This course will facilitate students doing their own research in the sociology of education. Using a variety of datasets from the National Center for Education Statistics, we will investigate a range of topics. Possible foci include race, class and gender differences in the educational experience; the effects of tracking, athletic participation and other factors on educational outcomes; and the role of cultural capital in educational achievement. (Karen) Not offered in 2004-05.

SOCL B302. Social Theory

Analysis of classical and modern theorists selected because of their continuing influence on sociological thought. Among the theoretical conceptions examined are: social psychology of self, culture, power, social class, status, bureaucracy, religion and the sacred, modernization, social conflict, social change, deviance, and alienation. Theorists include: Mead, Durkheim, Marx, Webert, Gramsci, Mills, Firestone. (Washington, Division I)

SOCL B310. Sociology of AIDS

An analysis of major sociological issues related to AIDS, including the social construction of the disease, social epidemiology, the psychosocial experience of illness, public opinion and the media, and the health care system. The implications of political and scientific controversies concerning AIDS will be analyzed, as will the impact of AIDS on the populations most affected in both the United States and Third World countries. Must be taken concurrently with Sociology 315. (Porter, Division I)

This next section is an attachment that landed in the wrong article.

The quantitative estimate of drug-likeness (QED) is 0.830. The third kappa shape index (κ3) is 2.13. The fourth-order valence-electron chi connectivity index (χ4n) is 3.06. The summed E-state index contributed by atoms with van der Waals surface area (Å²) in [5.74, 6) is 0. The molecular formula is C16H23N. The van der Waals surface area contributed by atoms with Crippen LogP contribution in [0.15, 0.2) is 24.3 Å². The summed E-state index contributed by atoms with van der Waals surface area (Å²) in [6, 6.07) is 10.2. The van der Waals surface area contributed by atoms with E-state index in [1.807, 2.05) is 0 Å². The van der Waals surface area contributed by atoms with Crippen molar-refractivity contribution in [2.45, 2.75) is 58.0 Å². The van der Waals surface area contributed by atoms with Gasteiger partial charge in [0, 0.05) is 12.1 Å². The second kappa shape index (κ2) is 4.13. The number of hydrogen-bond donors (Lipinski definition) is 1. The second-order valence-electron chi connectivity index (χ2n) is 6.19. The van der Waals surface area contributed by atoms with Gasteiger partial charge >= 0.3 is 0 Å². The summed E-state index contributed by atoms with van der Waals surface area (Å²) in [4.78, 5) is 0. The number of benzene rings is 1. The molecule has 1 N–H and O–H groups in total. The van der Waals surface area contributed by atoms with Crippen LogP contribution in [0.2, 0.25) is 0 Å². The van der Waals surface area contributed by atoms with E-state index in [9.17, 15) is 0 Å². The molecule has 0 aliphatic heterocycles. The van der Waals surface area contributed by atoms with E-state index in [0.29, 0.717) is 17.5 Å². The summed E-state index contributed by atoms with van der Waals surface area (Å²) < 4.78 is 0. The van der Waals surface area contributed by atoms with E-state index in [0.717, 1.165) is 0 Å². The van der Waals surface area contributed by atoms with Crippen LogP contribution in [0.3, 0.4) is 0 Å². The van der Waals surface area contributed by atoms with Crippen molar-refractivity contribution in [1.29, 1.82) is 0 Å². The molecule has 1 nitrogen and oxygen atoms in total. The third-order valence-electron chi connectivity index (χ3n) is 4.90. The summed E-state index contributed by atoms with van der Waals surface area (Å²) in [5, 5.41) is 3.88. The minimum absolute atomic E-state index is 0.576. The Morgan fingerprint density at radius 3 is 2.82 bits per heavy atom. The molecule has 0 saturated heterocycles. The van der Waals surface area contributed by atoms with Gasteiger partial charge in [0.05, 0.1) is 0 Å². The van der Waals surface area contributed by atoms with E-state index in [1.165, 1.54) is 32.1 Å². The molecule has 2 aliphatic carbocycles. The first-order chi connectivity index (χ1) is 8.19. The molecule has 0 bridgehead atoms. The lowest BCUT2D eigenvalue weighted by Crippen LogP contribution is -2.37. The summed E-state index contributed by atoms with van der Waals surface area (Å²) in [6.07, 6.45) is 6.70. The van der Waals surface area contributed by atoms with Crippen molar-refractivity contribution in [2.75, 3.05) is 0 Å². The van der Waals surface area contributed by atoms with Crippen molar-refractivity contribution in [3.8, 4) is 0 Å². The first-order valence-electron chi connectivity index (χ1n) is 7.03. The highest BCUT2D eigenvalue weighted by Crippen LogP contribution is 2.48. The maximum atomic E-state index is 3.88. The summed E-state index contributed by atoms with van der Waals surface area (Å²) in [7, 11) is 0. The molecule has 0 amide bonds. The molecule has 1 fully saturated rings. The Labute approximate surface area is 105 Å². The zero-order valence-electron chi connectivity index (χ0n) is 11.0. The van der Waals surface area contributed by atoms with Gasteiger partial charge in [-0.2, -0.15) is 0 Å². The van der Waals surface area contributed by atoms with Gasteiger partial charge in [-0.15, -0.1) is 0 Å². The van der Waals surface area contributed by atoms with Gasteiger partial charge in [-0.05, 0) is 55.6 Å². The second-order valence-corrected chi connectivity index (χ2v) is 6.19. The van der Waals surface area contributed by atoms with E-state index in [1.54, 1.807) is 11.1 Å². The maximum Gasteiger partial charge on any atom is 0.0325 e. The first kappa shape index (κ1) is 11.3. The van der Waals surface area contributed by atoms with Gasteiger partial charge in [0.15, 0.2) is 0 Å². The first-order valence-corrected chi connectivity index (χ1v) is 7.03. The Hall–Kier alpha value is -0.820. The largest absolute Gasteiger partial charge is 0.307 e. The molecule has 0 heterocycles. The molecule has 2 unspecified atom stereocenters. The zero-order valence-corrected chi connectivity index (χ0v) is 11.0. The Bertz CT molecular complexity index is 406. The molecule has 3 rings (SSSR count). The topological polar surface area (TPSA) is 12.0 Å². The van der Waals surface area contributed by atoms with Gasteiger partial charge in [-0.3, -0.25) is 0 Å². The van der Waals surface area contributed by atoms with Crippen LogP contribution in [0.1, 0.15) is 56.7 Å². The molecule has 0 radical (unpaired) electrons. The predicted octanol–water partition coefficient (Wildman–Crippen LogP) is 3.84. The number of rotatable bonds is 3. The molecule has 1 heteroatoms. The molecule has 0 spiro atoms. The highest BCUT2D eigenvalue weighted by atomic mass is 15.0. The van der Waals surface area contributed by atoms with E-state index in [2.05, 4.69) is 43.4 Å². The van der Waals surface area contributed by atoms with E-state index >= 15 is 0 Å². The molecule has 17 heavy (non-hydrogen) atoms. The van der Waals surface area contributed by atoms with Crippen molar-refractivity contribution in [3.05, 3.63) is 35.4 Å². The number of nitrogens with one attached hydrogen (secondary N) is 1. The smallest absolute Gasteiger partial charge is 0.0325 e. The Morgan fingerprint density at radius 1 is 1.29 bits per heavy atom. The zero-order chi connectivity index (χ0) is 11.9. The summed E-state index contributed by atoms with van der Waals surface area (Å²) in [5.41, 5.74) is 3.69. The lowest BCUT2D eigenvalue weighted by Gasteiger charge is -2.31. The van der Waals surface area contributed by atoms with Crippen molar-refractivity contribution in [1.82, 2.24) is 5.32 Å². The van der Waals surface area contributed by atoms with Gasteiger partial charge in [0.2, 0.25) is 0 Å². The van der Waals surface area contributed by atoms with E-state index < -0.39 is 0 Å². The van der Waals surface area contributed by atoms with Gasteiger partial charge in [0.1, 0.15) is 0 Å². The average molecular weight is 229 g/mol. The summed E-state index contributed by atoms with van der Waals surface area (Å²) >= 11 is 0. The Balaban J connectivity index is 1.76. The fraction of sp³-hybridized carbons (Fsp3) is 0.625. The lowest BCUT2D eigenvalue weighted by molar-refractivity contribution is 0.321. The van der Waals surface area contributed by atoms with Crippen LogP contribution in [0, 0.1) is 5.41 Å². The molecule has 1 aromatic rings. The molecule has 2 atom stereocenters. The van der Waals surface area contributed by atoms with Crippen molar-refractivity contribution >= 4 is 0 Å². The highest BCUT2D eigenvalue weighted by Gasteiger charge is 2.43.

SOCL B314. Immigrant Experiences

This course is an introduction to the causes and consequences of international migration. It explores the major theories of migration (how migration is induced and perpetuated); the different types of migration (labor migration, refugee flows, return migration) and forms of transnationalism; immigration and emigration policies; and patterns of migrants' integration around the globe. It also addresses the implications of growing population movements and transnationalism for social relations and nation-states. (Takenaka, Division I) Not offered in 2004-05.

SOCL B315. Sociology of AIDS Internship

An internship open only to those who are concurrently enrolled in Sociology 310. (Porter, Division I)

SOCL B330. Comparative Economic Sociology: Societies of the North and South

A comparative study of the production, distribution and consumption of resources in Western and developing societies from a sociological perspective, including analysis of precapitalist economic formations and of the modern world system. Topics include the international division of labor, entrepreneurship and the role of the modern corporation. Evidence drawn from the United States, Britain, Nigeria, Brazil and Jamaica. (Osirim; cross-listed as Growth and Structure of Cities 330)